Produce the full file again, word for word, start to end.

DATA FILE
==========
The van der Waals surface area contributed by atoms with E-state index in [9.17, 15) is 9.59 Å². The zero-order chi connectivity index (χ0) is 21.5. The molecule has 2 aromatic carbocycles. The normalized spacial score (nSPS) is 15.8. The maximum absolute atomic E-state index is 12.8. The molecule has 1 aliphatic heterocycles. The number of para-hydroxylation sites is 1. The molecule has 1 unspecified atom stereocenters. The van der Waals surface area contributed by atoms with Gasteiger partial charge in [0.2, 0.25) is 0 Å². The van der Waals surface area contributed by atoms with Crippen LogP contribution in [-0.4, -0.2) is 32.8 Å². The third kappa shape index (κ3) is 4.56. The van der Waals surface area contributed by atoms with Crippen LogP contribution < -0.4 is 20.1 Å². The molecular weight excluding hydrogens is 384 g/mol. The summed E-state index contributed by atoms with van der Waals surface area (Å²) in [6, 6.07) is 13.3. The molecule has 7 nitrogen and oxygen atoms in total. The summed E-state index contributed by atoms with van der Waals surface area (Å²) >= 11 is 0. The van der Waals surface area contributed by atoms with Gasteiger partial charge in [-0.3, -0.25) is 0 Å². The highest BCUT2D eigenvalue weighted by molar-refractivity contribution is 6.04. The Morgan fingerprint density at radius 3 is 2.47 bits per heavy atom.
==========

The van der Waals surface area contributed by atoms with E-state index in [9.17, 15) is 9.59 Å². The zero-order chi connectivity index (χ0) is 21.5. The molecule has 2 aromatic carbocycles. The normalized spacial score (nSPS) is 15.8. The maximum absolute atomic E-state index is 12.8. The molecule has 1 aliphatic heterocycles. The number of para-hydroxylation sites is 1. The molecule has 1 unspecified atom stereocenters. The van der Waals surface area contributed by atoms with Gasteiger partial charge in [0.2, 0.25) is 0 Å². The van der Waals surface area contributed by atoms with Crippen LogP contribution in [-0.4, -0.2) is 32.8 Å². The third kappa shape index (κ3) is 4.56. The van der Waals surface area contributed by atoms with Crippen LogP contribution < -0.4 is 20.1 Å². The molecular weight excluding hydrogens is 384 g/mol. The summed E-state index contributed by atoms with van der Waals surface area (Å²) in [6, 6.07) is 13.3. The molecule has 7 nitrogen and oxygen atoms in total. The summed E-state index contributed by atoms with van der Waals surface area (Å²) >= 11 is 0. The van der Waals surface area contributed by atoms with Gasteiger partial charge in [-0.3, -0.25) is 0 Å². The highest BCUT2D eigenvalue weighted by molar-refractivity contribution is 6.04. The Morgan fingerprint density at radius 3 is 2.47 bits per heavy atom.